Good self-editing for fiction writers is for keeping your story on track and one way is doing a re-read. Doing this aloud is even better. After your terribly mangled first draft divide your story up into clumps of chapters. Print out each section. Why print? I believe you can edit more comfortably by settling back in a chair and using a red pen for corrections. Spell check lines and grammar lines disappear allowing you to concentrate better. Your story does look better on paper. Keep track of each chapter and look for suspense, interest, exposition, etc. In short, summarize. Your story should appear like a ‘staircase’ graph, that is slowly going up the risers (suspense, adventure) and flattening out to give readers a breather (stair tread). A peak/valley graph works well with high points being the suspense/adventure/ excitement and the valleys occur developing the story or moving it along. This can develop your pace and flow. Many detective stories do this. As the evidence comes in they have to analyze it, theorize, and plan their next moves. My firefighter mystery has the fire captain Gerry Ormond and Samantha Markham the arson investigator doing this.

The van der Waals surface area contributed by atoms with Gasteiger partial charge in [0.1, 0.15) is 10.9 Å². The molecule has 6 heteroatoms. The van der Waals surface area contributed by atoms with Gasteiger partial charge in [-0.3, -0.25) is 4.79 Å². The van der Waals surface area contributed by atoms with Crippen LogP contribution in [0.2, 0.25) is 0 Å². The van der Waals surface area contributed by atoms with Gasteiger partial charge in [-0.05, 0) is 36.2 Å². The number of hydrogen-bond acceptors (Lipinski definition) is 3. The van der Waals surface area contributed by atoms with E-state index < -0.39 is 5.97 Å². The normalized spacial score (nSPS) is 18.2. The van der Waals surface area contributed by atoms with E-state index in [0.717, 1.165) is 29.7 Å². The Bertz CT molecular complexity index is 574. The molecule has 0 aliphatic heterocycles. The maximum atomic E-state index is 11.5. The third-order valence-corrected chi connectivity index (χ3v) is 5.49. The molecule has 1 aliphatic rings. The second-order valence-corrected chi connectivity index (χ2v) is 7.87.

Re-reading also reinforces many things in your mind such as chronological order, names, and titles. It also keeps track of things you may have overlooked or forgotten in your hasty 1st draft: I thought they were there in the day, was it a blue car? Did she have on a necklace?
You really should do this because you will find stuff. You don’t want readers tripping over speed bumps. This self-editing for fiction writers will really help especially after a first draft.
Best-selling novelist Michael Crichton (The Andromeda Strain, Jurassic Park) said,“Books are not written, they’re re-written.”
Anne Enright puts it, ‘Only bad writers think that their work is really good.’